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How family meals offer mental and physical health benefits

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September is National Family Meals Month, a movement started by the Food Marketing Institute Foundation in September 2015. Now with 35 years of global research on the topic, we know that family meals offer mental and physical health benefits and more.

With summer travel winding down and back-to-school routines established, September is an opportune time to focus on family meals. To start, family meals create togetherness and foster relationships and communication. Some of the mental and social benefits of eating together include improved performance at school and at work, improved cognition and lower risk of depression and eating disorders. Youth who eat dinner with their parents are less likely to use substances. They are also at lower risk for teen pregnancy, bullying, suicide and violence.

Furthermore, engaging in regular family meals helps children build confidence, self-esteem and resilience while promoting better communication skills. Mealtime conversations help build children’s vocabulary and literacy skills, helping them to score better on academic achievement tests.

Families who eat together also seem to benefit from better nutritional health. A 2020 study published in The Journal of Nutrition Education and Behavior found that family meals increase fruit and vegetable consumption in both kids and adults. Overall, it appears that family meals are protective against weight concerns over time and help promote a positive body image in youth.

The family mealtime environment has the opportunity to provide youth with meal structure, parental modeling of healthy eating habits, socialization and familiarization with a variety of foods. The factors have the potential to positively impact children’s eating behaviors.

While the COVID-19 pandemic led to an uptick in the frequency of family meals, overall family meals have been declining over the past 20 years. Reasons for this decline are numerous, but include the fact that there are more single-generation households, parents and caregivers are working longer hours outside the home, grocery prices are inflated and there is a downward trend in cooking. Plus, many active families are juggling hectic school, work and activity schedules making sitting down together at mealtime particularly challenging.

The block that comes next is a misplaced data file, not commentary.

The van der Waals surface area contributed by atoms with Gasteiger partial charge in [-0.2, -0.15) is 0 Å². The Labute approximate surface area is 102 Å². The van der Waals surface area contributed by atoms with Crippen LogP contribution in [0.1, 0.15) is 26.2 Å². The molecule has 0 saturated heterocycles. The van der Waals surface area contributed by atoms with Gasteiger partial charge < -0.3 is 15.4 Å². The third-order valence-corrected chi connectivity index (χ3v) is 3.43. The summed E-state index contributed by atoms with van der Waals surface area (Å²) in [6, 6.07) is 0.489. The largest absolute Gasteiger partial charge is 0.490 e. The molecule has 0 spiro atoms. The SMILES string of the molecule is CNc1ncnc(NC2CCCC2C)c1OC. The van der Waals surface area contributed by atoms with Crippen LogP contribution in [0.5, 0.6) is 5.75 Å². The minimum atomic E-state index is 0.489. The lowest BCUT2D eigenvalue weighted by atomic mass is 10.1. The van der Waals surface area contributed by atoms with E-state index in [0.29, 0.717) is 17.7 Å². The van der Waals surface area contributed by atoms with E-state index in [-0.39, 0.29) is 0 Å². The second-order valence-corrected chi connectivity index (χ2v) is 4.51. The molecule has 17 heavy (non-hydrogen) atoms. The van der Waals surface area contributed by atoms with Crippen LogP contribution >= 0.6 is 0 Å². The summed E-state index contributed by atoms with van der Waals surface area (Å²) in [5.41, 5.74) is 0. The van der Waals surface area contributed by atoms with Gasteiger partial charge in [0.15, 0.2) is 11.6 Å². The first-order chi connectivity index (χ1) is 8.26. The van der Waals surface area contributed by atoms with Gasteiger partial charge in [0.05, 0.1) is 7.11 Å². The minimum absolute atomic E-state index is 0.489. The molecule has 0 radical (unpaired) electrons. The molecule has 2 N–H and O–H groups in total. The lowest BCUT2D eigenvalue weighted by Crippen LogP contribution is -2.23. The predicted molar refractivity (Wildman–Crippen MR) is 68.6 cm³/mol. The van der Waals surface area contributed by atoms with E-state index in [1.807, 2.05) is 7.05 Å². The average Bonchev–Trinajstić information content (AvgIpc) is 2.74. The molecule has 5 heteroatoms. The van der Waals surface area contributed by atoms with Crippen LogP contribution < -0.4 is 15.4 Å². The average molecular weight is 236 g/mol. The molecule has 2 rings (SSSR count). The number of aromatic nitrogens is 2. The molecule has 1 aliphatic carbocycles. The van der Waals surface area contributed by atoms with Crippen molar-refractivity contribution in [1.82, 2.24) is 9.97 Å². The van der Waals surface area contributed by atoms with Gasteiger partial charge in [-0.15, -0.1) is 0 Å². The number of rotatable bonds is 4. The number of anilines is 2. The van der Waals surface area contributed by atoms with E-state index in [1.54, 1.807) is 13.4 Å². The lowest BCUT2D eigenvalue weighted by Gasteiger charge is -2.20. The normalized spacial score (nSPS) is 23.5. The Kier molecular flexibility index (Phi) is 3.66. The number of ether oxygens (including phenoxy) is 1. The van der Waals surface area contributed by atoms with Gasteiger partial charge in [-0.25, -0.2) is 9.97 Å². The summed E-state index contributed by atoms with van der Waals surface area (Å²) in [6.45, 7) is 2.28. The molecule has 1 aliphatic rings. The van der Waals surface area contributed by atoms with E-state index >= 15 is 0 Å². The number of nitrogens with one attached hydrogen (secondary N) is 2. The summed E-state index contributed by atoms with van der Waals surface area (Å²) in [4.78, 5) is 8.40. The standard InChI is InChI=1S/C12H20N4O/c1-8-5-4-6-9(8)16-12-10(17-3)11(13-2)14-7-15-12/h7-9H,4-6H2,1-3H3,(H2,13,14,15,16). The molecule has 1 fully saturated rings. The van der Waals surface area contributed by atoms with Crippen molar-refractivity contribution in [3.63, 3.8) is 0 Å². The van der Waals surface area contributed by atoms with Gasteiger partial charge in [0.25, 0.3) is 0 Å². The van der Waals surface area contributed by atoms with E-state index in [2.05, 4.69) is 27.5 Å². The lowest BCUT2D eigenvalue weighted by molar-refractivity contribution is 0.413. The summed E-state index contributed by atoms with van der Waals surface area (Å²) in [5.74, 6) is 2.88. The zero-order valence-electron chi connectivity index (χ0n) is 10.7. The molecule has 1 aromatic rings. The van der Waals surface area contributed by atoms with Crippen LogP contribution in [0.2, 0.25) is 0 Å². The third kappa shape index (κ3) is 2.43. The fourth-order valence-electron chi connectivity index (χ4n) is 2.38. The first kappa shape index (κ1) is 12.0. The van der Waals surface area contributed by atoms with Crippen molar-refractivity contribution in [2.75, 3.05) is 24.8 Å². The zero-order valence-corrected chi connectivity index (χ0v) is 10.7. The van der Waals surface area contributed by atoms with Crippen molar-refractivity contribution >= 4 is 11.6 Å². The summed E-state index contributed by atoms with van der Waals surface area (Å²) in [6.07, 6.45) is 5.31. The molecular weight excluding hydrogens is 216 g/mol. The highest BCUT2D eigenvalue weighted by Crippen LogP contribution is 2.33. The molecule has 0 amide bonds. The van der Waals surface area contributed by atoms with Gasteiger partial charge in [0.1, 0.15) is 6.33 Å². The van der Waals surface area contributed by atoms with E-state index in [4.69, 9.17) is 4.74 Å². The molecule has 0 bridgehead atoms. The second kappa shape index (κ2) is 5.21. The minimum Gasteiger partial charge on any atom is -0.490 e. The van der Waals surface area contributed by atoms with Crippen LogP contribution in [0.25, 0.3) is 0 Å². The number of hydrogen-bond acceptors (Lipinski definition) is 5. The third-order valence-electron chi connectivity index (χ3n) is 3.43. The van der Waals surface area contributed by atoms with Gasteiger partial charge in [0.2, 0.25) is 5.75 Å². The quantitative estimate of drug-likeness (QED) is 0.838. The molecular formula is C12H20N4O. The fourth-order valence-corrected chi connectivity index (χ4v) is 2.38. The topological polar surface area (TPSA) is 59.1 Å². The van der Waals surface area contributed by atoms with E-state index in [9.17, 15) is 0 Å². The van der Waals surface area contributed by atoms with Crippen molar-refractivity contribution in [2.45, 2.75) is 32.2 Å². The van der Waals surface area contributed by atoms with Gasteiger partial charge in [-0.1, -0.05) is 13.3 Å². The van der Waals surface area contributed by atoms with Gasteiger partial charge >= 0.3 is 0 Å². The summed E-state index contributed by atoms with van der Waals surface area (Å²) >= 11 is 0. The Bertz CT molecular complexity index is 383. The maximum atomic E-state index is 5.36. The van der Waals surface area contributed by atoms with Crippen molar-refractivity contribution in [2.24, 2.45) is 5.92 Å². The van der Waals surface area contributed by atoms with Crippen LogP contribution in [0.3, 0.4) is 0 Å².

However, there is good news. We can benefit from family meals any time of day. So consider breakfast, lunch or dinner an opportunity to eat together. Plus, families don’t need to eat together daily in order to reap the benefits of family meals. According to the American College of Pediatricians, kids and teens experience certain health and nutrition benefits from sharing a family meal three or more times per week.

Here are some strategies to prioritize family meals in your home:

Plan ahead and schedule family meals when everyone can be available. However, just two people eating together can absolutely still count as a family meal.

Make family meals more valuable by avoiding the use of cell phones and other screens while eating.

Allow kids and teens to help plan and prepare meals for even greater participation.

Get creative. Consider if eating together at breakfast or on weekends could help increase the frequency of family meals.

Be flexible. While home-cooked meals are great, family meals can take place in restaurants, parks, the beach or even in the office break room.

Try a weekly themed dinner like “Taco Tuesday,” “Breakfast for Dinner” or “Make Your Own Pizza” for a fun twist on family dinner.

Keep conversation light and positive and use family meal time as an upbeat time to connect and recharge together.

Set realistic and achievable goals. If daily family meals are not possible, focus on quality over quantity.

LeeAnn Weintraub, MPH, RD is a registered dietitian, providing nutrition counseling and consulting to individuals, families and organizations. She can be reached by email at [email protected].

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